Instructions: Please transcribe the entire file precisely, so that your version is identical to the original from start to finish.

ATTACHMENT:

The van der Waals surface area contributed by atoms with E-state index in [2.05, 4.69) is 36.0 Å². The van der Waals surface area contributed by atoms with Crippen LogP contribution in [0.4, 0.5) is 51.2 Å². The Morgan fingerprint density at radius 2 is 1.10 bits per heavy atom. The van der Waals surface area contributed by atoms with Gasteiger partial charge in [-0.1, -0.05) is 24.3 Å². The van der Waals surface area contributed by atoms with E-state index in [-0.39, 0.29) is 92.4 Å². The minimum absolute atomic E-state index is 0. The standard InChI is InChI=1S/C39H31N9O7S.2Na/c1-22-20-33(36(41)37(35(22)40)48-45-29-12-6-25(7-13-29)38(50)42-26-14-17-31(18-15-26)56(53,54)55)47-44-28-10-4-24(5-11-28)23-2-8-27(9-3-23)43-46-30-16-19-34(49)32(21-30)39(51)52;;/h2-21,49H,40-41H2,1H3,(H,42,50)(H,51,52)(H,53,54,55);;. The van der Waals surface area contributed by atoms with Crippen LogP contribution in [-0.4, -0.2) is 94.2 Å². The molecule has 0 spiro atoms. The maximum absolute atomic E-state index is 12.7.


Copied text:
The van der Waals surface area contributed by atoms with E-state index in [2.05, 4.69) is 36.0 Å². The van der Waals surface area contributed by atoms with Crippen LogP contribution in [0.4, 0.5) is 51.2 Å². The Morgan fingerprint density at radius 2 is 1.10 bits per heavy atom. The van der Waals surface area contributed by atoms with Gasteiger partial charge in [-0.1, -0.05) is 24.3 Å². The van der Waals surface area contributed by atoms with E-state index in [-0.39, 0.29) is 92.4 Å². The minimum absolute atomic E-state index is 0. The standard InChI is InChI=1S/C39H31N9O7S.2Na/c1-22-20-33(36(41)37(35(22)40)48-45-29-12-6-25(7-13-29)38(50)42-26-14-17-31(18-15-26)56(53,54)55)47-44-28-10-4-24(5-11-28)23-2-8-27(9-3-23)43-46-30-16-19-34(49)32(21-30)39(51)52;;/h2-21,49H,40-41H2,1H3,(H,42,50)(H,51,52)(H,53,54,55);;. The van der Waals surface area contributed by atoms with Crippen LogP contribution in [-0.4, -0.2) is 94.2 Å². The molecule has 0 spiro atoms. The maximum absolute atomic E-state index is 12.7.